Studio photographers will appreciate that the Epson R-D1 (unlike the TL2) features a PC Sync socket, so that professional strobe lights can be controlled by the camera.

The TL2 is a recent model that features in the current product line-up of Leica. In contrast, the R-D1 has been discontinued (but it can be found pre-owned on eBay). There has not been a direct replacement model for the R-D1 from Epson. Further information on the two cameras (e.g. user guides, manuals), as well as related accessories, can be found on the official Epson and Leica websites.


Review summary

So what is the bottom line? Which of the two cameras – the Epson R-D1 or the Leica TL2 – has the upper hand? Is one clearly better than the other? A synthesis of the relative strong points of each of the models is listed below.

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Reasons to prefer the Epson R-D1:

  • Better moiré control: Has an anti-alias filter to avoid artificial patterns to appear in images.
  • Easier framing: Has an optical viewfinder for image composition and settings control.
  • Better studio light control: Has a PC Sync socket to connect to professional strobe lights.
  • More heavily discounted: Has been available for much longer (launched in March 2004).

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Advantages of the Leica TL2:

  • More detail: Has more megapixels (24.1 vs 6MP), which boosts linear resolution by 100%.
  • Maximized detail: Lacks an anti-alias filter to exploit the sensor's full resolution potential.
  • Broader imaging potential: Can capture not only stills but also 4K/30p video.
  • Larger screen: Has a bigger rear LCD (3.7" vs 2.0") for image review and settings control.
  • More detailed LCD: Has a higher resolution rear screen (1230k vs 235k dots).
  • Fewer buttons to press: Has a touchscreen to facilitate handling and shooting adjustments.
  • Faster shutter: Has higher mechanical shutter speed (1/4000s vs 1/2000s) to freeze action.
  • Faster burst: Shoots at higher frequency (7 vs 1 flaps/sec) to capture the decisive moment.
  • More compact: Is smaller (134x69mm vs 142x89mm) and will fit more readily into a bag.
  • Less heavy: Has a lower weight (by 221g or 36 percent) and is thus easier to take along.
  • Easier travel charging: Can be conveniently charged via its USB port.
  • Easier file upload: Has wifi built in for automatic backup or image transfer to the web.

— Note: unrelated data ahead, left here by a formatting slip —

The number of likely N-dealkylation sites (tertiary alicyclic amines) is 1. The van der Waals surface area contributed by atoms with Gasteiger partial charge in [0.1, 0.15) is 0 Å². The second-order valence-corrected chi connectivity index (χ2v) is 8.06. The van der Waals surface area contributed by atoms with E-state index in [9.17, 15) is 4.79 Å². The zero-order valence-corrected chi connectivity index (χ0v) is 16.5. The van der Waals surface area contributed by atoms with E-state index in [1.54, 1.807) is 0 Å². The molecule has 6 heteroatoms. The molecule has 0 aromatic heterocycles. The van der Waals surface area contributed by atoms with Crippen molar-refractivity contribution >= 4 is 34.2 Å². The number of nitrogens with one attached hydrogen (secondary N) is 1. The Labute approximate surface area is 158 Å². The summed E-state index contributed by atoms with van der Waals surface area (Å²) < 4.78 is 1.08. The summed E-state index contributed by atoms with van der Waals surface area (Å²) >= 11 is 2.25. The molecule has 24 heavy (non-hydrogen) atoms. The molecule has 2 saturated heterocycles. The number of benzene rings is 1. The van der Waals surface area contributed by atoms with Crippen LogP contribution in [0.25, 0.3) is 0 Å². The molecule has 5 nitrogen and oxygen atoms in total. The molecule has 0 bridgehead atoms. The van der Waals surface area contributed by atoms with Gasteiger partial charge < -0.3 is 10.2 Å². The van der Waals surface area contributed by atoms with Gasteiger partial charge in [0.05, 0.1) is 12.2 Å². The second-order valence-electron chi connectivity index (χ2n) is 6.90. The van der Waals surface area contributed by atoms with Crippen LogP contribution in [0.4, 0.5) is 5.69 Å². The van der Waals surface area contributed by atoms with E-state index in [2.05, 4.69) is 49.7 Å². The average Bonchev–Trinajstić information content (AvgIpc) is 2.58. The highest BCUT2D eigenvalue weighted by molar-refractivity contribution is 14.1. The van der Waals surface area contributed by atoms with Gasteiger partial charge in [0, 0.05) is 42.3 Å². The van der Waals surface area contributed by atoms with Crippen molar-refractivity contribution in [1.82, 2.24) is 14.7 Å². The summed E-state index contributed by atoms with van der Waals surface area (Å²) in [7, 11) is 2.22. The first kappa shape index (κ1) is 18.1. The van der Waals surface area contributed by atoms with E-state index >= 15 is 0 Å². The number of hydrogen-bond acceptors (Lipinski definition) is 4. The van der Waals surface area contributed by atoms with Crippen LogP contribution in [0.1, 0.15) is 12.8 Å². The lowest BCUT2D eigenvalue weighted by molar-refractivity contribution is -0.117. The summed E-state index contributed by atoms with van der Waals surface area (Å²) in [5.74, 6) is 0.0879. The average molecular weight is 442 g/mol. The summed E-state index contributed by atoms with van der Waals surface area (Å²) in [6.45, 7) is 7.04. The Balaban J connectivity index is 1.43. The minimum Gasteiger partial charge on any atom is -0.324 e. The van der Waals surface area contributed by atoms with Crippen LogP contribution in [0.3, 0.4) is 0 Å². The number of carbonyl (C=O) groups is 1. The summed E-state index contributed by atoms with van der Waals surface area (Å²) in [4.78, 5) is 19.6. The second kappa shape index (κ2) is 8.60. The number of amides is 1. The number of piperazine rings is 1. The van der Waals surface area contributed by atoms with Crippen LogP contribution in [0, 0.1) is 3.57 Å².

• Faster buffer clearing: Has an SD card interface that supports the UHS-II standard.
  • More prestigious: Has the Leica luxury appeal, which ensures a high resale value.
  • More affordable: Was introduced into a lower priced category (35 percent cheaper at launch).
  • More modern: Reflects 13 years and 4 months of technical progress since the R-D1 launch.

If the count of relative strengths (bullet points above) is taken as a measure, the TL2 is the clear winner of the contest (15 : 4 points). However, the relative importance of the various individual camera aspects will vary according to personal preferences and needs, so that you might like to apply corresponding weights to the particular features before making a decision on a new camera. A professional wildlife photographer will view the differences between cameras in a way that diverges from the perspective of a family photog, and a person interested in architecture has distinct needs from a sports shooter. Hence, the decision which camera is best and worth buying is often a very personal one.

R-D1 04:15 TL2

In any case, while the comparison of technical specifications can provide a useful overview of the capabilities of different cameras, it remains incomplete and does no justice, for example, to the way the R-D1 or the TL2 perform in practice. User reviews that are available, for instance, at amazon can sometimes shed light on these issues, but such feedback is all too often partial, inconsistent, and inaccurate.

Expert reviews

This is where reviews by experts come in. The adjacent summary-table relays the overall verdicts of several of the most popular camera review sites (cameralabs, dpreview, ephotozine, imaging-resource, and photographyblog). As can be seen, the professional reviewers agree in many cases on the quality of different cameras, but sometimes their assessments diverge, reinforcing the earlier point that a camera decision is often a very personal choice.

Review Scores